Thursday, May 11, 2017

Federal Appeals Court Takes Skeptical View Of Trump's Travel Ban

Alice Ollstein · Monday, May 08, 2017, 4:55 pm

The full 4th U.S. Circuit Court of Appeals in Richmond, Virginia, heard oral arguments Monday afternoon in the ongoing legal saga of President Donald Trump’s ban on travelers, immigrants, and refugees from six majority-Muslim nations: Iran, Libya, Somalia, Sudan, Syria and Yemen.

“This is not a Muslim ban,” said Acting Solicitor General Jeffery Wall, arguing on behalf of the government that those “dangerous” countries don’t have the proper infrastructure for vetting travelers to the U.S. and weeding out national security threats. “It’s based on government conduct, not religious expression.”

The 4th Circuit judges were vocally skeptical of this argument, pointing out that Trump and his advisers have repeatedly and explicitly said that their goal was to ban Muslims from entering the U.S.

“What besides willful blindness would prevent us from considering those statements?” asked Judge Henry Floyd.

Judge James Wynn agreed, saying: “The statements are relevant there. There is an affirmative duty for the court to look if there’s bad faith” behind any law it evaluates.

But Wall told the court they should ignore all of Trump’s statements promising a “total and complete shutdown of Muslims entering the United States” and only evaluate the text of the executive order itself. He warned the judges against “reaching back to campaign statements,” and said that Trump statements on the campaign trail shouldn’t count, because he hadn’t yet taken an oath to uphold the Constitution yet.

Wall said that leaving Trump and his associates’ remarks aside, the judges should find that the travel ban is “neutral on its face and neutral in operations.”

Judge Pamela Harris was not having it.

“What are you talking about?” she cut in. “How is this neutral in its operation? This obviously has a disparate impact on Muslims. I literally do not know what you mean.”

A few judges, however, were tougher on the lawyer representing the American Civil Liberties Union, which is challenging the travel ban as unconstitutionally discriminatory.

Judge Dennis Shedd, one of the court’s most conservative members, asked why the Trump administration shouldn’t be afforded the court’s deference in determining which countries present a national security risk. “He thought this was in the interest of the country,” he said.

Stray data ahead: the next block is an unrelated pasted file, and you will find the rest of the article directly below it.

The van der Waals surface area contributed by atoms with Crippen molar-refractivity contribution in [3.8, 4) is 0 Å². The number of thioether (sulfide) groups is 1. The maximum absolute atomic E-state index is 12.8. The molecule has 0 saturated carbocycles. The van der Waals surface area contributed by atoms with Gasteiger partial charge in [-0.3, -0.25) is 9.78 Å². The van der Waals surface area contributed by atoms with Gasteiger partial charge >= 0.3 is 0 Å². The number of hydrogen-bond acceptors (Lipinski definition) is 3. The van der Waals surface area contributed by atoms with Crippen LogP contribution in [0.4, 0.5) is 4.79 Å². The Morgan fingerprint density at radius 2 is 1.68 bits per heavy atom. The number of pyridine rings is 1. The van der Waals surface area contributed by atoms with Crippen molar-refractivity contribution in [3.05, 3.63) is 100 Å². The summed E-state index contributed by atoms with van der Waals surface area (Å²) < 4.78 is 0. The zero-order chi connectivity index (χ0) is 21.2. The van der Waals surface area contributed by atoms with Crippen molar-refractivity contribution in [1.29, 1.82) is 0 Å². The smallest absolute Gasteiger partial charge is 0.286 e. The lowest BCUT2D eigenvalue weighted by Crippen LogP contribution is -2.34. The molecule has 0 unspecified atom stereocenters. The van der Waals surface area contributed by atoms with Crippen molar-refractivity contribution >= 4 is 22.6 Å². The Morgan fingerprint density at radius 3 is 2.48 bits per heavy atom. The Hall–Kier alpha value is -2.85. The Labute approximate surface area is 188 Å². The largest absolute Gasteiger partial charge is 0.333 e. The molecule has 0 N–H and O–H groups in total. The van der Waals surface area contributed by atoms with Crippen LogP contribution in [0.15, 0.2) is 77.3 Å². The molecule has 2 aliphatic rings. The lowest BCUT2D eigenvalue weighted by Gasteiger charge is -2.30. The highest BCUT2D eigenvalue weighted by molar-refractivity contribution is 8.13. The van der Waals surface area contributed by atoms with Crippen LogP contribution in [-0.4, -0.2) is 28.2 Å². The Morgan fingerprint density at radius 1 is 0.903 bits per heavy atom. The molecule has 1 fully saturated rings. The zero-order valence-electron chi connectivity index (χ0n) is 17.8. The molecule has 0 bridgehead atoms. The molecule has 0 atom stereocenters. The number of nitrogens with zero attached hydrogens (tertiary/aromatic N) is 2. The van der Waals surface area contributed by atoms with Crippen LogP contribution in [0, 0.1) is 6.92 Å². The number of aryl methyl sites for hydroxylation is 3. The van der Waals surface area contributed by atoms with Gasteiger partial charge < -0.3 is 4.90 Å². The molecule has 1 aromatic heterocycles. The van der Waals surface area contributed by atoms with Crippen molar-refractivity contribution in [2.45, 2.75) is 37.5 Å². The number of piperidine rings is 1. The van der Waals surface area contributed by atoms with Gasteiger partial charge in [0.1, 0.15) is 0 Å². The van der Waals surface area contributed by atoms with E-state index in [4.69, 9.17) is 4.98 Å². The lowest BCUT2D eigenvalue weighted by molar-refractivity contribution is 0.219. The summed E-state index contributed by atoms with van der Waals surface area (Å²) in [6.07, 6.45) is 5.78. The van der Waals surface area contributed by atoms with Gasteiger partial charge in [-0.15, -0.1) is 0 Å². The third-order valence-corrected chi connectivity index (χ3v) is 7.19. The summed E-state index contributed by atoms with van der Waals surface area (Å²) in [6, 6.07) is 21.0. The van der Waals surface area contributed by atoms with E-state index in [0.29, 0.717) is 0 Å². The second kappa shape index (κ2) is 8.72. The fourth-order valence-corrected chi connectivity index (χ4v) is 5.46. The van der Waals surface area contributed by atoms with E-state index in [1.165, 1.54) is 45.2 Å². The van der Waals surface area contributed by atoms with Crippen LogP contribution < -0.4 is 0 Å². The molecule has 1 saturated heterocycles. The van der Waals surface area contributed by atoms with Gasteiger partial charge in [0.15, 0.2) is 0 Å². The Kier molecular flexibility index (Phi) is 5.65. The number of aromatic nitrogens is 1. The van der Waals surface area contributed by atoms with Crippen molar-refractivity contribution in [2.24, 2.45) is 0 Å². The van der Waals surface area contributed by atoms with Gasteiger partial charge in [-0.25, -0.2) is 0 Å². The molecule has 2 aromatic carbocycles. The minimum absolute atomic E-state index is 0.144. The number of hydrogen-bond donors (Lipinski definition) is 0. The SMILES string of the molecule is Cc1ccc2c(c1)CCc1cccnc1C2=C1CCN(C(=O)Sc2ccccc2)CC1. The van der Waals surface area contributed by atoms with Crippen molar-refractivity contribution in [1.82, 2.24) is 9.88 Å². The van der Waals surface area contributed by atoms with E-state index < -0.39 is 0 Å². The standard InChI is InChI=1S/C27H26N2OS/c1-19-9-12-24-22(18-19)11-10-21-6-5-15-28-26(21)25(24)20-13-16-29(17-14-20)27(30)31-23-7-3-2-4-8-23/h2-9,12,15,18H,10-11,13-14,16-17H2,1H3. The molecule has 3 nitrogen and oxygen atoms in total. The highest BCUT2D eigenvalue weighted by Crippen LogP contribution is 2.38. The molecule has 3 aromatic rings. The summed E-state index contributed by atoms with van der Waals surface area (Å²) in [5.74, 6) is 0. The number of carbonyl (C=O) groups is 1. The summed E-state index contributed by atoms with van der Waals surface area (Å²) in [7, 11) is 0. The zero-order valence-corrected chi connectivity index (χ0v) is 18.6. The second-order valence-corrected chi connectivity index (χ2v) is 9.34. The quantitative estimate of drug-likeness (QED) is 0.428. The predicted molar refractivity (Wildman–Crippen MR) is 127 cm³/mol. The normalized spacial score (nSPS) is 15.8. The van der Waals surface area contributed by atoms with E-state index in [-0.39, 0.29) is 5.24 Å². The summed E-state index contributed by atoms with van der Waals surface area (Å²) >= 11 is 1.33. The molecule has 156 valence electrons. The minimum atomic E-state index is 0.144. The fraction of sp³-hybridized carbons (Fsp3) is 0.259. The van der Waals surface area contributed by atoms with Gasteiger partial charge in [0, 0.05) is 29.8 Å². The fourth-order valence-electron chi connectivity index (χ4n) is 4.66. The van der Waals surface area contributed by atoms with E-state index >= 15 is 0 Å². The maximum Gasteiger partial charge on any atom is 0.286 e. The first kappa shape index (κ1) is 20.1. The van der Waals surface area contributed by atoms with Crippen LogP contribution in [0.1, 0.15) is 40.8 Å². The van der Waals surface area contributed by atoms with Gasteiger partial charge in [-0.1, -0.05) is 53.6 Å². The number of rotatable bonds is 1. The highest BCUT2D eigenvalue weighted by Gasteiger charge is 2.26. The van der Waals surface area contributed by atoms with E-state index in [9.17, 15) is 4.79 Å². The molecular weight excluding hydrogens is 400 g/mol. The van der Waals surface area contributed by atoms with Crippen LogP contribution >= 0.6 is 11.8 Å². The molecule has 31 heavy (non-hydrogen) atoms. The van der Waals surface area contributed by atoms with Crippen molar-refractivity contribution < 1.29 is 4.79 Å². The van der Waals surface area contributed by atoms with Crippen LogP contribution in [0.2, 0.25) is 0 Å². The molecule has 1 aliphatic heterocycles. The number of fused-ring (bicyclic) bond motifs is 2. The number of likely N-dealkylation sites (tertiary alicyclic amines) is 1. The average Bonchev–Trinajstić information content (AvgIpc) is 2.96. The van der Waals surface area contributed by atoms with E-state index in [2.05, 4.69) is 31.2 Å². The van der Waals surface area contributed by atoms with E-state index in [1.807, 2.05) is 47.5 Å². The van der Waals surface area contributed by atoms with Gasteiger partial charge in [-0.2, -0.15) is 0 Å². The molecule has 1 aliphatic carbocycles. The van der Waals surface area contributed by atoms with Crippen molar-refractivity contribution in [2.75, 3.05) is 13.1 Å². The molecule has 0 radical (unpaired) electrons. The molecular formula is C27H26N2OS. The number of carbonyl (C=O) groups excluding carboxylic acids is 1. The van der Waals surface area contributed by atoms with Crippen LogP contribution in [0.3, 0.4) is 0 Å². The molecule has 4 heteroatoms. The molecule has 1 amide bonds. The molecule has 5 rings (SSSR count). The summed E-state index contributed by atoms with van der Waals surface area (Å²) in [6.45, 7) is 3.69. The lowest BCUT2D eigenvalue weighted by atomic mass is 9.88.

Judge Paul Niemeyer agreed, raising his voice: “Don’t we have some respect for the first branch?” Niemeyer also questioned whether the plaintiffs separated from their families had really suffered a legal injury, considering that the ban is purportedly temporary.

Yet overall, the court, appeared more favorable to the arguments by the ACLU and the International Refugee Assistance Project that the ban does not serve a legitimate national security purpose.

Judge Wynn even compared the travel ban to the internment of Japanese Americans during World War II, another policy justified at the time by arguing a national security threat existed. “If we don’t lock them all up, and something bad happens, it is the president’s fault?” he asked.

The executive order before the court is the Trump administration’s second attempt to implement a travel ban. The first, which covered seven countries of origin and included green card holders, was struck down by a federal district judge in Washington State, who like the Fourth Circuit cited statements by Trump and his allies on the campaign trail as evidence the policy was motivated by discrimination against Muslims. A panel of judges on the 9th U.S. Circuit Court of Appeals upheld that ruling.

The administration signed a second, slightly narrower version of the ban in March. But that too was blocked by federal district judges in Hawaii and Maryland who pointed to “significant and unrebutted evidence of religious animus” behind the policy.

In particular, they cited a statement by White House policy adviser Stephen Miller admitting that the second travel ban was designed to have “the same basic policy outcome” as the first.

Next week, a three-judge panel of the 9th U.S. Circuit Court of Appeals will also hear the case.


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